In order to allow this community of equals to fully form and maintain coherence, there are no “drop-ins” allowed. Participants come for the whole thing, or not at all, and that includes the media. Everyone helps with the cooking, the cleanup, and the childcare. This is not a “conference.”
At a “conference,” attendees’ main duties are to show up for workshops and meals and have food and information poured into them. At a “conference,” there are well-known outside speakers, big-name entertainment, and a set schedule of workshops. A “conference” tries to draw in as many people as it can. This ain’t no stinking conference. This is do-it-yourself, participatory, and by invitation–and, by the way, you are invited.
This temporary village is considered a “sacred space,” not in any narrow, sectarian sense, but in the broadest possible terms–that the gathering of this intentional community for the purpose of reconsidering everything from one’s most intimately personal thoughts and attitudes to the state of the planet is itself a holy purpose and that all participants are worthy of respect. Rituals and blessings are shared and invented. Lives get changed.
Bioregionalism goes far beyond mere “environmentalism.” Here’s another quote from the website that explains it better than I could:
While environmentalism does much good work in consciousness raising, it is only a part of what must be done. Environmentalism fails to propose comprehensive and systemic change at all levels — based on ecology. Bioregionalism does, reaching for something far deeper and more holistic that must be manifested.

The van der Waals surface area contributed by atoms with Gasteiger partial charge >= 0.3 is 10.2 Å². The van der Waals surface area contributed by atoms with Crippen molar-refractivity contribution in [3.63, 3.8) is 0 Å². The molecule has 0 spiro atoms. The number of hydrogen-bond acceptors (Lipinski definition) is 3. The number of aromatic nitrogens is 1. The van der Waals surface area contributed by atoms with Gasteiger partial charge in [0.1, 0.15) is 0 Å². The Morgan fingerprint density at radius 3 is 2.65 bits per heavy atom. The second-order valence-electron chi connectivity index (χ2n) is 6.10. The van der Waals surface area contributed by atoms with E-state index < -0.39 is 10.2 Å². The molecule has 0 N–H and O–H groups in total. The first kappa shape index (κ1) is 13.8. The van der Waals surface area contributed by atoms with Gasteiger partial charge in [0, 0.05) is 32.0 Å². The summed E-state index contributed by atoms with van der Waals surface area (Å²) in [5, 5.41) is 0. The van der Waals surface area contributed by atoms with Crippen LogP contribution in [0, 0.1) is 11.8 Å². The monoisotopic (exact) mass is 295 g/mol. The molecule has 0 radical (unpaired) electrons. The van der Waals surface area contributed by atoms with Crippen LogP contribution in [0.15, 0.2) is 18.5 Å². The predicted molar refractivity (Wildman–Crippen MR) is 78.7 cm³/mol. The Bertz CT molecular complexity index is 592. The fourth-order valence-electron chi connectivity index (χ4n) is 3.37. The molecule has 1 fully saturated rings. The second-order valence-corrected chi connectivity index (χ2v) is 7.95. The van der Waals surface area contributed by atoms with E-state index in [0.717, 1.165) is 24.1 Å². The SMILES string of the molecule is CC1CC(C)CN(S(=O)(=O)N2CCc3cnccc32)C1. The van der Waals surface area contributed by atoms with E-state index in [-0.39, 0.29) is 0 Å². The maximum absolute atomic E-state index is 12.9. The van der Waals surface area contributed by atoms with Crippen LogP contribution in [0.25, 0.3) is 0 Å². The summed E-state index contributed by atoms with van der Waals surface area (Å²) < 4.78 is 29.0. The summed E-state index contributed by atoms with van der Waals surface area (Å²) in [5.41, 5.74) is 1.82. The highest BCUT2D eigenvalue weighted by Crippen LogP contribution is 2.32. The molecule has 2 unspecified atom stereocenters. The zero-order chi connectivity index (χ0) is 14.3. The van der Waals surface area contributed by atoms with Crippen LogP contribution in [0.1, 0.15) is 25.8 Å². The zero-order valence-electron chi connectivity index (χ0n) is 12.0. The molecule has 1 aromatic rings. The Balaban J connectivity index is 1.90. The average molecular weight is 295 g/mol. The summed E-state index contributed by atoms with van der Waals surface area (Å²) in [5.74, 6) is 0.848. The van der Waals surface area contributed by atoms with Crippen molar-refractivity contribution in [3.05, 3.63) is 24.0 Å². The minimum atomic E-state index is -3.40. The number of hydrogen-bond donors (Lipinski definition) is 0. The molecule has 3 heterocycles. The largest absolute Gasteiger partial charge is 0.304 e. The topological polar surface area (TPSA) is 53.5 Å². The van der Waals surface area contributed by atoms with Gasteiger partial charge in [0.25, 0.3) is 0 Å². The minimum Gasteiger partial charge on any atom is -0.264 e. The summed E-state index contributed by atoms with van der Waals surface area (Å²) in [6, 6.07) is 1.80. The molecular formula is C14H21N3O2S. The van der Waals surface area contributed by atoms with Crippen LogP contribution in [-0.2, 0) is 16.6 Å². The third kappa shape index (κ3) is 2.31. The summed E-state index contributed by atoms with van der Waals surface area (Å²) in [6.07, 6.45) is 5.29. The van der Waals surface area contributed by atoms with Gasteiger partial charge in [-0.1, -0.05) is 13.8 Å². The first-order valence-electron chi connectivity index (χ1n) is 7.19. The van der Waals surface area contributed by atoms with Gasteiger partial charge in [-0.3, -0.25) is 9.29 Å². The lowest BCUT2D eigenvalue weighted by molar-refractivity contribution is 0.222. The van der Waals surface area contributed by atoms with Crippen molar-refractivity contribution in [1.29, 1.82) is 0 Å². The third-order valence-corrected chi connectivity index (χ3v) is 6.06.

Bioregionalism is an all-inclusive way of life, embracing the whole range of human thought and endeavor. It advocates a full restructuring of systems within a given bioregion, orienting toward regeneration and sustainability of the whole life community. This inclusion of the nonhuman in the definition of community is vital. Indeed, one of the basic tenets of bioregionalism is the notion of “bio-centrism,” or “eco-centrism,” where reality is viewed from a life-centered or ecologically centered perspective, rather than from a human-centered focus (anthropocentrism).
Bioregionalism speaks to the heart of community. If we are to continue to live on Earth, the definition of community has to include all the living things in our ecosystem. Without the flowers, mammals, insects, trees, birds, grasses, and the living soil and waters in community with each other, we would not be here at all. Humans need other life forms in order to survive. Without a respectful, cooperative relationship with others, we are both physically and spiritually impoverished. Without their ecological teachings we are ignorant and cannot know how to live.
Elsewhere on the website, somebody comments, “If you think you’re an independent organism, try seeing how long you can hold your breath.”
The bioregional movement is a seed for a new human culture, one in which the proposals of the Green Party, so often a voice crying in the wilderness, would be as sensible and obvious and implemented as the next breath you take. We need a new culture and a new politics, and we’re running out of time to get on the road there. Got ideas? Bring ‘em to the North American Bioregional Congress. We’ll listen.
music: Kate Wolf: “Medicine Wheel”